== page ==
Ohio Teacher Finally Has Say in Where His Union Dues Go
by Jim Brown
(AgapePress)An Ohio history teacher's monthly union fees will no longer be used to help finance the liberal political agenda of the National Education Association's local affiliate.
Two years ago, Daniel Reed asked the Lorain County Teachers Association to honor his rights as a religious objector. Reed felt the union's stance on abortion and homosexuality ran contrary to his Christian beliefs, and thus requested that his union dues be redirected to a charity of his choice. But the teacher's union refused to accommodate Reed.
After the National Right to Work Foundation (nrtw.org) filed a religious discrimination lawsuit on Reed's behalf, the union finally agreed to meet his request. He will now be allowed to redirect his union dues to the Boy Scouts of America, Special Olympics, or the Lions Club.
The Foundation's Dan Cronin says the local NEA realized it was fighting a lost cause.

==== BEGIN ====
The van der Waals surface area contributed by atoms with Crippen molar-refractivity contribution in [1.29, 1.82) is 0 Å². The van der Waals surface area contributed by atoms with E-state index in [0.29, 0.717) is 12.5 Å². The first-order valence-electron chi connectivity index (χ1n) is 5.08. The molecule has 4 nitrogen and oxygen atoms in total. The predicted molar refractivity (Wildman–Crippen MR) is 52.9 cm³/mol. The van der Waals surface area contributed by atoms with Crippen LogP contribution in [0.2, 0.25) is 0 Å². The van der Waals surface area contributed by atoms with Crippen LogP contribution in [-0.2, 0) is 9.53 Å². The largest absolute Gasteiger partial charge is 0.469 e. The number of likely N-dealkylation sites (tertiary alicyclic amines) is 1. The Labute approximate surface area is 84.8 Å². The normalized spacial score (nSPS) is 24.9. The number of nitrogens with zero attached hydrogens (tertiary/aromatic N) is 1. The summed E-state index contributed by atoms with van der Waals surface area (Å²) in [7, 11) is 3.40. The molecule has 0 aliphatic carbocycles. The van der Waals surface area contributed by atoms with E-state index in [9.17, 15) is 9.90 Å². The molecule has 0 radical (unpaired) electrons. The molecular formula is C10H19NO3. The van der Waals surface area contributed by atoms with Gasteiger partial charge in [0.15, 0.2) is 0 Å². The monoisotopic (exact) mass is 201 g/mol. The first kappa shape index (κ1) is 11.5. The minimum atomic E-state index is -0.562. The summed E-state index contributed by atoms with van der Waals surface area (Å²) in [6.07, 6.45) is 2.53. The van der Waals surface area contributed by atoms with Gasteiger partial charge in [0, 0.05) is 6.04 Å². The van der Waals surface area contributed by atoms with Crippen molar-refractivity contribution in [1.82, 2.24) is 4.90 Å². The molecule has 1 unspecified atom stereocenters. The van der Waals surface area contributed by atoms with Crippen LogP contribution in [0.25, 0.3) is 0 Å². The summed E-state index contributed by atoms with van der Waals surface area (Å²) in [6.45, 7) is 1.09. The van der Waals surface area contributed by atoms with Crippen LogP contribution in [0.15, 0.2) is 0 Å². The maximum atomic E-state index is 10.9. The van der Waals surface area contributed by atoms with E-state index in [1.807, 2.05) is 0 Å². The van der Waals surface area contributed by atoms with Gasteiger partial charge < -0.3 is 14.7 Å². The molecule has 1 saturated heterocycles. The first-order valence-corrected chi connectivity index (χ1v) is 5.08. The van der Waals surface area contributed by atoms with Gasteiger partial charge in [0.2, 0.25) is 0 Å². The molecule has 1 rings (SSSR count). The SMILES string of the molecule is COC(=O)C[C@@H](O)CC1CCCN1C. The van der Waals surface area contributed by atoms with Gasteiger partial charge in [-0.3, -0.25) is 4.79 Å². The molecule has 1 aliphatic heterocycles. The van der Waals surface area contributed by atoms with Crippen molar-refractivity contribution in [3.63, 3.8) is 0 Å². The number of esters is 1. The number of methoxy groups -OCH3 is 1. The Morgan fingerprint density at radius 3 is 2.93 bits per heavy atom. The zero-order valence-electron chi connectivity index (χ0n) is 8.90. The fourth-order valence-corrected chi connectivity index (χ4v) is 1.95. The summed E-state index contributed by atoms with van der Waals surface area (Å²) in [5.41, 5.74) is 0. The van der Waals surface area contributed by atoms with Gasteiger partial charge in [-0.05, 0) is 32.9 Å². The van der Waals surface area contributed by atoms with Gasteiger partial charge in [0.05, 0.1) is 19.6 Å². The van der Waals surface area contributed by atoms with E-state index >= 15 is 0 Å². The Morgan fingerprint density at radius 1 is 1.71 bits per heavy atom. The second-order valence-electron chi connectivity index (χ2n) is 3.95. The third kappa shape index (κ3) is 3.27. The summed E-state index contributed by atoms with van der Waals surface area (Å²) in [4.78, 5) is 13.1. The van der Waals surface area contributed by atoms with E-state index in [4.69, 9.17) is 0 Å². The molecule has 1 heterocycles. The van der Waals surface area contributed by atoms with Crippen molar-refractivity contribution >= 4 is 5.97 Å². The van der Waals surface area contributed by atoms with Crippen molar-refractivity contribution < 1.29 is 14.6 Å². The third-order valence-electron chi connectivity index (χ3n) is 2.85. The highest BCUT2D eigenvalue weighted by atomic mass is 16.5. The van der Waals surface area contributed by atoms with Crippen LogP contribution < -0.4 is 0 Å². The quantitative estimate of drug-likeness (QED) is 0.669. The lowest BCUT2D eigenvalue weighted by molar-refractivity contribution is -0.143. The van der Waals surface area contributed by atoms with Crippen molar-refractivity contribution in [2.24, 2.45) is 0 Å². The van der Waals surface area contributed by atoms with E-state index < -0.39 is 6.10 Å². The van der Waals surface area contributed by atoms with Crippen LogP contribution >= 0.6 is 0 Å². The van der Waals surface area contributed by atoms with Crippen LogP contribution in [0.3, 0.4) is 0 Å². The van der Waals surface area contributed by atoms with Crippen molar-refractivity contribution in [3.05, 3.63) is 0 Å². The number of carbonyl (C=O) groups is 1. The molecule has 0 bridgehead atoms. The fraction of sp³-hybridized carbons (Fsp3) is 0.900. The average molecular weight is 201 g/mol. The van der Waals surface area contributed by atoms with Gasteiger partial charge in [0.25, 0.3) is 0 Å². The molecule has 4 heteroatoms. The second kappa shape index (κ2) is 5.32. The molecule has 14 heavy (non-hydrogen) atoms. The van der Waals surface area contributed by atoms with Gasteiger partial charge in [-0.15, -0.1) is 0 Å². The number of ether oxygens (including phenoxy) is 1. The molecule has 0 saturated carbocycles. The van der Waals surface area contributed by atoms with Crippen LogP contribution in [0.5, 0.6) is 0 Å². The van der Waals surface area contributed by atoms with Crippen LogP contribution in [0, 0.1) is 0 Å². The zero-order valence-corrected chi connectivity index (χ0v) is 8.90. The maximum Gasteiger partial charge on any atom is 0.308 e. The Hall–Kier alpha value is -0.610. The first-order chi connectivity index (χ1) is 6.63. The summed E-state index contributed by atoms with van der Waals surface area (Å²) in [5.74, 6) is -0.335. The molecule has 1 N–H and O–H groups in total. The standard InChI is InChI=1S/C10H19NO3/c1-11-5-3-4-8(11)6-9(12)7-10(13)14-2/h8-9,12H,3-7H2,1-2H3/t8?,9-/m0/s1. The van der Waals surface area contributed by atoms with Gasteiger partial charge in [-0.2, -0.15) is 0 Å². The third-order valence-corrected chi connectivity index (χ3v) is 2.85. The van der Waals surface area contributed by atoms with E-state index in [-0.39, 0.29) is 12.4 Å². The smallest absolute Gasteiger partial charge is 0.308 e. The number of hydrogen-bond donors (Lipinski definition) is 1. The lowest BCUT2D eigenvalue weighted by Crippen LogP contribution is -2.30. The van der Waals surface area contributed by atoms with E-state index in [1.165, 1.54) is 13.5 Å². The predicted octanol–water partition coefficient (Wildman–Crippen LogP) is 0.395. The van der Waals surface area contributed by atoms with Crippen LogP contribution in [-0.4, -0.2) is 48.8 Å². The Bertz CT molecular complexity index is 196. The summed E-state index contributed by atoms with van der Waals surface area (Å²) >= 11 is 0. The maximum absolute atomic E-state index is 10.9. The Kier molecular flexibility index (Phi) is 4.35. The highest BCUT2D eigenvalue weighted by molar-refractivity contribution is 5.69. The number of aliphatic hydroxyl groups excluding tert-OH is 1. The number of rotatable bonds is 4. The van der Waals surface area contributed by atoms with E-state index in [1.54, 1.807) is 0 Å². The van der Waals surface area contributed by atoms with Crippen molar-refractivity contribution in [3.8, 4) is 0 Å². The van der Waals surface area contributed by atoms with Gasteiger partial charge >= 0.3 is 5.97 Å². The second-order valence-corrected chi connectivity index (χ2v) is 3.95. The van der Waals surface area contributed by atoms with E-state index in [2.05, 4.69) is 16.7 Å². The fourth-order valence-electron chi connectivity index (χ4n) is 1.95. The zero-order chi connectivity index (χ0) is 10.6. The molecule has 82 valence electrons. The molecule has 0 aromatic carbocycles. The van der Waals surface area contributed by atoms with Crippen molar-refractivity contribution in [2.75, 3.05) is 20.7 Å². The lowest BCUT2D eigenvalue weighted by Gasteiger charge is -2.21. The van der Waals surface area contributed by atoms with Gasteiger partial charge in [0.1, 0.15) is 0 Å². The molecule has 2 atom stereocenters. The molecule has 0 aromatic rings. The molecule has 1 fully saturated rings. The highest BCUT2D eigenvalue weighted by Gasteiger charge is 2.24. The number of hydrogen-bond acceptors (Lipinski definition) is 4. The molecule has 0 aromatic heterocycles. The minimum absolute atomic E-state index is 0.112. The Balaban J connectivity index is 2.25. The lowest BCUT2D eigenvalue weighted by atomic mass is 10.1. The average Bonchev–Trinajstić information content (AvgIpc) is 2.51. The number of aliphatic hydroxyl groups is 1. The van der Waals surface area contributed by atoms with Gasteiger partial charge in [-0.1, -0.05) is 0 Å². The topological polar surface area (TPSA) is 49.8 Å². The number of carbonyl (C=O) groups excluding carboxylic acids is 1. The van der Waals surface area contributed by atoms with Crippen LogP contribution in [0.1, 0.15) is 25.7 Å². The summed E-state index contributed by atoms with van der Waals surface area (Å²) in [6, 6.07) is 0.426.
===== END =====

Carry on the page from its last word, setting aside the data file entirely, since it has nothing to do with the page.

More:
"I think they saw that the writing was on the wall [and] that their efforts to stonewall [were not going to work]," Cronin says. "They had been denying [Reed] his rights since 2001 [and] had still been taking dues from his paycheck [for two school years]."
Cronin, who says his firm has never lost a case like this, says the union finally recognized it must accommodate Reed and others who refuse to give financial support to its liberal social agenda.
"The word is getting out nationally as to what people's rights are -- and more and more teachers and other workers are learning what their rights are, that they can stand up for them, and that they can win," Cronin says.
"Those are three very important things that, up until recently, a lot of people just didn't know. You can have the greatest rights in the world, but if you don't know what they are and how to exercise them, you can still be trapped in a bad system like Mr. Reed was."
Cronin notes that a provision in the 1964 Civil Rights Act bars union officials from forcing employees to financially support a union if it violates their deeply-held religious beliefs.